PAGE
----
The concept is to get the creative ideas on the page and then revise until it hurts — and then revise some more. Ideally, you’ll want to tackle this process by taking on the “big” items first, so you can work on the foundation of your story before the smaller, more inconsequential elements are addressed. But again, editing is a creative endeavor, so where that process takes the story is ultimately up to you. Subsequent drafts may reveal your story turning into something different entirely. The fact is, you won't know until those creative seeds are on the page.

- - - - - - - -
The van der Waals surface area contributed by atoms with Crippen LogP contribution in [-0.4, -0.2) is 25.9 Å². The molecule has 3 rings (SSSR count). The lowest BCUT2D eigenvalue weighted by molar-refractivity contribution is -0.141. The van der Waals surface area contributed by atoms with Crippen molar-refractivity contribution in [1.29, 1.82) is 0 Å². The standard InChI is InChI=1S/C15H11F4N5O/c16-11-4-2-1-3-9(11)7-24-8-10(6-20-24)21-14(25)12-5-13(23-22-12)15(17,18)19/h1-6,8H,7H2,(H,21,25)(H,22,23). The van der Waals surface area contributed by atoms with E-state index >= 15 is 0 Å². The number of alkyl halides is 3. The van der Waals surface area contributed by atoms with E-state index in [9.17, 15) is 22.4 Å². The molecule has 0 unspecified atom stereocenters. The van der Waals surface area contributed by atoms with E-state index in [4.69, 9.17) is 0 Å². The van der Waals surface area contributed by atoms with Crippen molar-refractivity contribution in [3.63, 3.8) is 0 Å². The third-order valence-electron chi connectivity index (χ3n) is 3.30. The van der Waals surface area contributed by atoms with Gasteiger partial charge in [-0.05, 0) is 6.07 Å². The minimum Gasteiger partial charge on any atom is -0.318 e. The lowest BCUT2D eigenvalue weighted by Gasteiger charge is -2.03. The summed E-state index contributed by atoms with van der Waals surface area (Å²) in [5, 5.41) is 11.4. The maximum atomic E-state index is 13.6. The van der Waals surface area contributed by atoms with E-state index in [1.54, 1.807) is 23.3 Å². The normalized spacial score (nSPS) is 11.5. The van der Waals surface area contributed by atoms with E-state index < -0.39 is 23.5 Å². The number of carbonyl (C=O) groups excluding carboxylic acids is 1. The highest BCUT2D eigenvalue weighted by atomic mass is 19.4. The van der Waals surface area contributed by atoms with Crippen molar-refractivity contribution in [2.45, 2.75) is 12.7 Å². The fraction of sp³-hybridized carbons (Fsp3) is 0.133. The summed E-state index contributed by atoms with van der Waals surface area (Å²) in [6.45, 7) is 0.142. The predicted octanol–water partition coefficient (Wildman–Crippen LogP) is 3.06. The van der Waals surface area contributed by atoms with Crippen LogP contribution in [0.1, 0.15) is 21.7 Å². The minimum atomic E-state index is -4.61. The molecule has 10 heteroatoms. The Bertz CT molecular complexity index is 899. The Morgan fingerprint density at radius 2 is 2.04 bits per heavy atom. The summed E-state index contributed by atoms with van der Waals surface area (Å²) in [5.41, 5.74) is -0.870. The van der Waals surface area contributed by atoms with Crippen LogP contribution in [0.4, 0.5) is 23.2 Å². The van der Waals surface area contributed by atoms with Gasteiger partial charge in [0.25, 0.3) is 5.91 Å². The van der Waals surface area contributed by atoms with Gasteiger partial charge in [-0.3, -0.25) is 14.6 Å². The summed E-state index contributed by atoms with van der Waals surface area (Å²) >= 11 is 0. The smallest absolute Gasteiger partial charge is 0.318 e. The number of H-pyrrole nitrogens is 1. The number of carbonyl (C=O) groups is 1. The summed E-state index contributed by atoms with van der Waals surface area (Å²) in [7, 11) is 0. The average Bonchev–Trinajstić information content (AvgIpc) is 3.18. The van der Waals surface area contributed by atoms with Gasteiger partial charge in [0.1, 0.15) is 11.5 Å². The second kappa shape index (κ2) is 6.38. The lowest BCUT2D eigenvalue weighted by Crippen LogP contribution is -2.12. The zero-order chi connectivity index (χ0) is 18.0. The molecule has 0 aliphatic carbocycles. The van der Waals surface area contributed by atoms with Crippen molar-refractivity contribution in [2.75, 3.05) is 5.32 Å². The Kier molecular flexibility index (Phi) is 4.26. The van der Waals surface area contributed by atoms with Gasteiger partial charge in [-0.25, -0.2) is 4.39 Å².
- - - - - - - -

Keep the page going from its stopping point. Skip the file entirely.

I’ve also discovered that writing isn’t merely a process of transcribing ideas; it’s a forum where some of the best ideas are born. That is, it took me years to realize a huge part of the story comes not from internal boardroom sessions I’d have with myself to source ideas, but from the practice of putting ideas on the page and then adding or taking away components to see what’s working and what isn’t. You can sit around and mull over characters and plots for years, but ideas change the second they leave your head and hit paper. In order to embark on a truly creative process, your story needs to undergo a sort of creative puzzling: you have to add things in, and take things out, and see what works. The fact is, writing is a crapshoot. You’re going to win some and you’re going to lose some. But you’re not going to know what the final product will be until you wrestle your way through it. So you have to spend time — daily, if you know what’s good for you — churning those ideas out, instead of sitting with them and hoping they somehow evolve on their own. Get sloppy, get messy, and write with abandon whatever comes to mind. Just have the patience and trust to later return to those ideas and give them the guidance and structure they need.